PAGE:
I like planning for Panama too, and looking forward to the annual adventure. What we do doesn’t change that much from year to year, although the guests do. But it’s a very special part of my life. I’m going to miss it when I get too old to go.

Saudi Arabia in a Snit

People get in a snit, and take action. During the HBO series The Sopranos, mob wife Carmella got mad at Tony, and threw his clothing out a second story window onto the ground. Tony got the  point.

Saudi Arabia is in a snit at Qatar, its tiny adjacent neighbor. The Saudis have thrown out 15,000 Qatari camels, which Qataris keep in Saudi Arabia because Qatar lacks enough pasture land to feed the herds. Many of the animals are stuck at the border, and in poor condition with too little food or water.

And what do you do when you’re in a snit?

Cook Political Report on Georgia Election

Trump is gloating about Karen Handel’s victory in the Georgia special election, and Democrats are demoralized as the blowback to Trump and his chaotic White House has yet to show up in electoral victories.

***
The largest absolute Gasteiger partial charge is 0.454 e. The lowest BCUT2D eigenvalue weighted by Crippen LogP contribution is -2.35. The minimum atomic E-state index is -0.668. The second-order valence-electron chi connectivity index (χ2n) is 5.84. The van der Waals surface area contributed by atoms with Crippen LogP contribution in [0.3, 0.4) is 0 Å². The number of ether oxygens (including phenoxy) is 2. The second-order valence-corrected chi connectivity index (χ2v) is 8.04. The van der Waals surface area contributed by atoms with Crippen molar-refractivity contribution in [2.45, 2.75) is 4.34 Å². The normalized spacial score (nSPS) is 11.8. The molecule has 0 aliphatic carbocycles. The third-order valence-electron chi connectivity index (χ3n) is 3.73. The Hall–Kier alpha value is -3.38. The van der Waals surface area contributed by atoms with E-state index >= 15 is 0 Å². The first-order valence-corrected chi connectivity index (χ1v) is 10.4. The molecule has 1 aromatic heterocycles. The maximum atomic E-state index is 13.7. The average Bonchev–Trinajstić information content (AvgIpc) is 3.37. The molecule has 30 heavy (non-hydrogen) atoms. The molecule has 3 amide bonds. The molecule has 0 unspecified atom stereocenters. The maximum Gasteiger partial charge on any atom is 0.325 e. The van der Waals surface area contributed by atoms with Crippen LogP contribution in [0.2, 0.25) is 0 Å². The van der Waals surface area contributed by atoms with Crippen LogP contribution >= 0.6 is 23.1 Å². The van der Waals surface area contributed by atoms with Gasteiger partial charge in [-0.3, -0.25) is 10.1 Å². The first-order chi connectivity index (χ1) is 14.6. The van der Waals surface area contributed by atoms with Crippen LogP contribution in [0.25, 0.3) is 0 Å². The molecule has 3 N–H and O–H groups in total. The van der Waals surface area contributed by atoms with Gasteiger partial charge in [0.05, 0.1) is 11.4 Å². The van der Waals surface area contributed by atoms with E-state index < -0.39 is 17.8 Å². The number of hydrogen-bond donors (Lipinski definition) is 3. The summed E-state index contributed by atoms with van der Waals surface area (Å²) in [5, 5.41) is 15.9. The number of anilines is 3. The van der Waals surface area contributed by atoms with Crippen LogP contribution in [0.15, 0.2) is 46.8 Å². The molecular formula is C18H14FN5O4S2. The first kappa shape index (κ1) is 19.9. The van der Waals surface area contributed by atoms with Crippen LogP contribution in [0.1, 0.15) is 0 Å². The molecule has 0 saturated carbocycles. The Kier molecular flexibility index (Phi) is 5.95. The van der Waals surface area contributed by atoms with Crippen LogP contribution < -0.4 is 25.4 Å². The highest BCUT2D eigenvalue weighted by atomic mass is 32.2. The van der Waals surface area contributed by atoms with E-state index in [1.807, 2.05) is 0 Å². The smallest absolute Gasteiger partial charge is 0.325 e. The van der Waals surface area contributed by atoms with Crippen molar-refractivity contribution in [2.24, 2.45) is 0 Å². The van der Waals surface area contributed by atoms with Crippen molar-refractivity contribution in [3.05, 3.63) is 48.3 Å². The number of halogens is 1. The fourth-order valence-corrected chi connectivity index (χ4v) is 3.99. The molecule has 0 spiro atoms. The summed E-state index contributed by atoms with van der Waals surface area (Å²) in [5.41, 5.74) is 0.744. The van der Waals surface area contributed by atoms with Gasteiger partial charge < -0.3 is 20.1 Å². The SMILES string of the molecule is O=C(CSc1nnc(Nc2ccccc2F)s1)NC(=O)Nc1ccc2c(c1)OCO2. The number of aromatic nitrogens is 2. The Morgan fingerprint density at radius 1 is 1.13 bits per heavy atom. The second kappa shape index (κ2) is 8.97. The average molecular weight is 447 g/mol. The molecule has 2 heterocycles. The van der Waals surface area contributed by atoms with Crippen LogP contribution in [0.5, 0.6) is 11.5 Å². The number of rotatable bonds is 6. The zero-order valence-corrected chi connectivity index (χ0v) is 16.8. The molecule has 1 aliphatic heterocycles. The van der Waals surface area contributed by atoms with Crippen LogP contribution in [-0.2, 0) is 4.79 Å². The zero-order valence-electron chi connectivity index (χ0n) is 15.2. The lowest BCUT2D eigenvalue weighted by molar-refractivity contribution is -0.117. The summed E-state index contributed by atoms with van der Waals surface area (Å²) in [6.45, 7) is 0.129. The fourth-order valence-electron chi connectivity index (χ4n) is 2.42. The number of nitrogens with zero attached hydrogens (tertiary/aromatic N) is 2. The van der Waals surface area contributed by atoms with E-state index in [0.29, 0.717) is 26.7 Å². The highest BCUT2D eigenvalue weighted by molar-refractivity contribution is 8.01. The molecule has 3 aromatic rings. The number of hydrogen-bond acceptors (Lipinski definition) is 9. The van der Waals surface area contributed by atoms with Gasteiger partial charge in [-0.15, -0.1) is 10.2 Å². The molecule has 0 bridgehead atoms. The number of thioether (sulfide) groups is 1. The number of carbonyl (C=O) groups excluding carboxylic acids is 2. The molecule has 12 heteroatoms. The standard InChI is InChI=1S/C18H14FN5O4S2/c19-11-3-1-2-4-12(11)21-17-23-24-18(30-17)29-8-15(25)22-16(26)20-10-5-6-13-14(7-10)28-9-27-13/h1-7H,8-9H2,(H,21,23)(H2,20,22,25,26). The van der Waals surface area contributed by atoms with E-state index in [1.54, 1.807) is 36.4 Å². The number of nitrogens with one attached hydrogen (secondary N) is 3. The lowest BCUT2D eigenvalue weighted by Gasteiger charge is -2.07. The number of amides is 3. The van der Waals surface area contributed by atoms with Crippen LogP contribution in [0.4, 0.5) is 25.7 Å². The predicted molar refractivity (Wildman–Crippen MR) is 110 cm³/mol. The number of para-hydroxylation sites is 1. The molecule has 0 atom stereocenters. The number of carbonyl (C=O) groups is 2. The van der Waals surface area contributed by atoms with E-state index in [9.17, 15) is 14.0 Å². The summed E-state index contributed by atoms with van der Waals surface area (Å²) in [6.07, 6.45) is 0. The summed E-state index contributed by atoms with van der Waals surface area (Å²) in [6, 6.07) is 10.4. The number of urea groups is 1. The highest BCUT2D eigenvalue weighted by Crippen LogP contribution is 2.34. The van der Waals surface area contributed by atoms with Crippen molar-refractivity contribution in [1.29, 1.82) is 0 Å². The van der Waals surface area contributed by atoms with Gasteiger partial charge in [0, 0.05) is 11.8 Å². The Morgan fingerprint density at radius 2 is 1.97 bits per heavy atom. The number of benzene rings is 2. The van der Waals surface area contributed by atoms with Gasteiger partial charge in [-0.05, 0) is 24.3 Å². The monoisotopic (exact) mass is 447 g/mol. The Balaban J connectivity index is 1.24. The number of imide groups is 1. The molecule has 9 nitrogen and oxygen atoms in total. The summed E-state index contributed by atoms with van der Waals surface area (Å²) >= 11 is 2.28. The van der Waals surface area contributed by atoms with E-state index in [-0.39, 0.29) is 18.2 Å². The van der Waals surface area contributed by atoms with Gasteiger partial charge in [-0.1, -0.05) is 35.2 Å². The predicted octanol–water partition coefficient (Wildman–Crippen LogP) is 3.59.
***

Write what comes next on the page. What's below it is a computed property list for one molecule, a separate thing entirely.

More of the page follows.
I watch Judy Woodruff on the PBS News Hour, and that’s where I’ve heard Amy Walter of the Cook  Report. She’s smart, measured, and data-driven in her commentary — which took me directly to the Cook Report site for their take on the Georgia election. This story isn’t written by Cook, but by a colleague, David Wasserman. When I’m looking for any sign that we can pull the country back from the free fall into which Trump is leading us, this article restored a bit of reason.

Here’s the gist of the article:

“If Democrats were to outperform their “generic” share by eight points across the board in November 2018, they would pick up 80 seats. Of course, that won’t happen because Republican incumbents will be tougher to dislodge than special election nominees. But these results fit a pattern that should still worry GOP incumbents everywhere, regardless of Trump’s national approval rating and the outcome of the healthcare debate in Congress.